Timed to coincide with the release of Cisco's annual report on mobile data traffic, AT&T Mobility (NYSE:T) reported Tuesday that its wireless data traffic doubled in 2011. However, at recent investor conferences, AT&T executives said that data growth was increasing at 40 percent annually.
How to reconcile the two seemingly contradictory figures? AT&T argues that both the 100 percent growth and 40 percent figures can be accurate because it's measuring two different things.
"Running year-end numbers that show the same result as previous years is typically a sign of stability. But when the year-end numbers show a doubling of wireless data traffic from 2010 to 2011--and you've seen at least a doubling every year since 2007--the implications are profound," John Donovan, AT&T's senior executive vice president of technology and network operations, wrote in a blog post Tuesday. "Over the past five years, AT&T's wireless data traffic has grown 20,000 percent."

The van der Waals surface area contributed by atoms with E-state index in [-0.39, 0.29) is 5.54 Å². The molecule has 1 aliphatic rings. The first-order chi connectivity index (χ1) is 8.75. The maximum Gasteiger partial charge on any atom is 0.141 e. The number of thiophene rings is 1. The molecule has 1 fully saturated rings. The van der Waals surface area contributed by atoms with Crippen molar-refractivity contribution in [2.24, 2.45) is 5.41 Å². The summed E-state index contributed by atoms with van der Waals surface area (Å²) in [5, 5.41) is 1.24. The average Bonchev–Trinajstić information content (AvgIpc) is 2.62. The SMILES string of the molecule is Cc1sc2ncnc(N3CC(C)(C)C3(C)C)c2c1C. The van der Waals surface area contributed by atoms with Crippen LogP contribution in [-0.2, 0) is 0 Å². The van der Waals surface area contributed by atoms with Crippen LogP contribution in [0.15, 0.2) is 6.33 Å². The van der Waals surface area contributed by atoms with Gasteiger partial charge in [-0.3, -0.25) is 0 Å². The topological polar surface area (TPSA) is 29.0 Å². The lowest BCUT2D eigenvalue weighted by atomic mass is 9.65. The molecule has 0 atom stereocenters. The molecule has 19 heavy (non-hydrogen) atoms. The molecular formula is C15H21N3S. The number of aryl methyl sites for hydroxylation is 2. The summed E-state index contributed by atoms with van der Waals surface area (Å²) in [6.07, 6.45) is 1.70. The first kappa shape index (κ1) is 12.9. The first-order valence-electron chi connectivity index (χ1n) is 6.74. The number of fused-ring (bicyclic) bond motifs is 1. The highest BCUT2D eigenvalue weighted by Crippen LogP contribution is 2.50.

According to the Wall Street Journal, AT&T said that the 40 percent figure represents only the increased usage from existing smartphone users. AT&T executives have recently used the 40 percent growth figure when discussing the company's move in January to increase its smartphone data pricing (along with the limits of its usage tiers). However, when AT&T adds in increased usage from new smartphone and other data users, the growth jumps to 100 percent annually.
AT&T has repeatedly used its growing data traffic figures to justify its calls for getting more spectrum. The company's growing data usage was a chief argument AT&T marshaled before regulators in its ultimately unsuccessful bid to acquire T-Mobile USA.
Another factor that could be at play is whether AT&T is including Wi-Fi offload data traffic in its estimate of overall traffic growth. In the past, AT&T has referred to growth in "mobile data," but Donovan's blog post refers to "wireless data." According to calculations by TMF Associates analyst Tim Farrar, AT&T's Wi-Fi offloading traffic grew from around 20 percent of all wireless traffic at the end of 2010 to around 30 percent at the end of 2011, which would ease the overall on-network cellular data traffic growth to around 75 percent annually.
- see this AT&T blog post
- see this GigaOM post
- see this WSJ article (sub. req.)
- see this TMF Associates post
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